Painter paying dividends at Purdue

Wednesday, July 21, 2004

WEST LAFAYETTE, Ind. -- Purdue's recruiting classes have been slipping in recent years, and athletic director Morgan Burke believes he knows why.

For the last three or four seasons, competing programs have only had to point to coach Gene Keady's age to start raising doubts about the Boilermakers.

"The marketplace is operating in a way to say, 'We don't know how long you're going to be there,"' Burke said.

The strategy worked.

While other programs were signing banner classes with much-ballyhooed prep recruits, Purdue had to settle for three junior college players and one high schooler for next year's class. Junior college players are often considered high risk because of their sometimes sketchy academic history and their limited eligibility.

Burke is hoping a unique situation heading into next season will ease recruits' minds and improve Purdue's appeal to top-flight players.

After a drawn-out flirtation with the University of San Francisco, Keady decided to return for a 25th and final season in West Lafayette. His ability to persuade former Southern Illinois head coach and Purdue alum Matt Painter to take a demotion for a year made that possible.

Painter was hired as an assistant in April and will work with Keady during the coming season before taking over as head coach for the 2005-06 season.

Strengthens pitchHaving Keady's replacement already on staff has strengthened Purdue's recruiting pitch to high school players, such as those gathered in Indianapolis for the recent Nike All-America Camp.

"Now the future is clear to kids," Burke said. "They know it's Matt and Cuonzo (Martin) and Paul (Lusk)."

With players narrowing their choices at the end of their sophomore years, Burke said, removing the uncertainty is crucial for recruiting.

"The marketplace penalized Gene," Burke said. "It's penalizing Joe Paterno. As long as you're winning championships, you're OK, but every single class, other people are going to say, 'How long is he going to be there?"'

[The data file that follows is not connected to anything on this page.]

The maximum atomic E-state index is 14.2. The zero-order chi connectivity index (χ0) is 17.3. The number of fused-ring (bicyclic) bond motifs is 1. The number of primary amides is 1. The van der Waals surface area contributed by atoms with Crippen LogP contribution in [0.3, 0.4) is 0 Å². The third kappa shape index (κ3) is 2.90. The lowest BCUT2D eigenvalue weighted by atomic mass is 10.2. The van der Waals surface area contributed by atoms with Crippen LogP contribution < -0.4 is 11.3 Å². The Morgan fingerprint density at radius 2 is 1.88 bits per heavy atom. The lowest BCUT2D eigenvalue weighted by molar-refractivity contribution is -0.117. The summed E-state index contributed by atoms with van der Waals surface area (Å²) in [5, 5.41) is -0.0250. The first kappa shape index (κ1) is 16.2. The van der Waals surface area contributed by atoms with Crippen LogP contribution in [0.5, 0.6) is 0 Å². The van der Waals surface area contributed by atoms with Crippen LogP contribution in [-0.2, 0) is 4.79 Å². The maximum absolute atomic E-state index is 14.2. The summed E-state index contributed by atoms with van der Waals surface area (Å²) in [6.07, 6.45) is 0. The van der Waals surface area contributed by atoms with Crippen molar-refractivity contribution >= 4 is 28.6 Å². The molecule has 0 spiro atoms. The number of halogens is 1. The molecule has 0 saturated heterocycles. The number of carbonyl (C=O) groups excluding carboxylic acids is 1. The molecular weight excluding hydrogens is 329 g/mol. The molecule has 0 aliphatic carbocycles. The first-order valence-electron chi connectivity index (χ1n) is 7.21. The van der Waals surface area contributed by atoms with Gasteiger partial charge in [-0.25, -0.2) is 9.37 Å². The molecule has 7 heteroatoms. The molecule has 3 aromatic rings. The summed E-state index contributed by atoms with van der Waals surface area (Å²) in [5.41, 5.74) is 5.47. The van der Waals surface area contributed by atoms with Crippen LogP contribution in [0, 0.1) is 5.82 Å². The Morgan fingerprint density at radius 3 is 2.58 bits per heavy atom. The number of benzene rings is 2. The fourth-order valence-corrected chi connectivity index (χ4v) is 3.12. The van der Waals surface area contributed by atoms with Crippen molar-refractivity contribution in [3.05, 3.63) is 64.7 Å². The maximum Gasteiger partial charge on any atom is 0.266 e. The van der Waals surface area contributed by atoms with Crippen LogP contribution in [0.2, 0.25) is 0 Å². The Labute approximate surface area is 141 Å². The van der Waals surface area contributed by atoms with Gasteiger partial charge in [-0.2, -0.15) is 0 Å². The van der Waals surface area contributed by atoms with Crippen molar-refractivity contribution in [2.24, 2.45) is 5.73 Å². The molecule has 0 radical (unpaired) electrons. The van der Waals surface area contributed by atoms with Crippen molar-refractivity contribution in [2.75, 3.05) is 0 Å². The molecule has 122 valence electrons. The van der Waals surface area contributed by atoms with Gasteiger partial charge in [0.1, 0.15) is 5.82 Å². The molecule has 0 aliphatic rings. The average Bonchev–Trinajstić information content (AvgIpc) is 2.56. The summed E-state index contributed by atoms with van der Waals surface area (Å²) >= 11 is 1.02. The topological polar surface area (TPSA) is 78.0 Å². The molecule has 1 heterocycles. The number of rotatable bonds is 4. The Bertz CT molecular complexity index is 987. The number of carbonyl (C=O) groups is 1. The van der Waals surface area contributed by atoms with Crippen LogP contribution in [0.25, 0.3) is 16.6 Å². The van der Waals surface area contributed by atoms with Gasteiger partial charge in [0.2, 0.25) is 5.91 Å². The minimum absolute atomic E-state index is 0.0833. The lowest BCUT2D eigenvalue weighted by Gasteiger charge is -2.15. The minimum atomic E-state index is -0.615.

It also helps that Painter is a young, charismatic guy who can more easily relate to the recruits who weren't even close to being born when Keady took over a disheveled Purdue program 25 years ago.

Keady built the program into a perennial Big Ten title contender, winning three consecutive conference titles in the mid-1990s.

The veteran coach said wins bring the recruits, not the other way around.

"We're all considered great recruiters when we're young," Keady said. "I was a great recruiter at Arkansas and at Western Kentucky and my first years here. I think that's an overexaggerated term. If you continue to win huge, you'll always be considered a great recruiter."

Wait-and-see approachCordell Passley, a point guard who will be a freshman at Pike High School in Indianapolis, said he'll wait to see how Painter adjusts to coaching in the Big Ten before making a decision.

"It affects me in a good way and a bad way, because I do like Gene Keady," Passley sid. "I have to wait and see what the next coach is going to be like. His style, how he's going to approach things."

Luke Zeller, a 6-foot-10 forward/center from Washington, Ind., made his decision to commit to Notre Dame before Painter was hired. Purdue was also in the mix, until Keady told Zeller that he was unlikely to be the coach much longer.

"Purdue was a real option until coach Keady left. I think my coach and coach Keady are like twins," Zeller said. "But when coach Keady left, it kind of changed my mind."

Many of the players at the Nike Camp said having Keady's successor in place is a big advantage to Purdue.

"That's very comforting," said Jarod Leonard, a 6-4 shooting guard from St. Louis.

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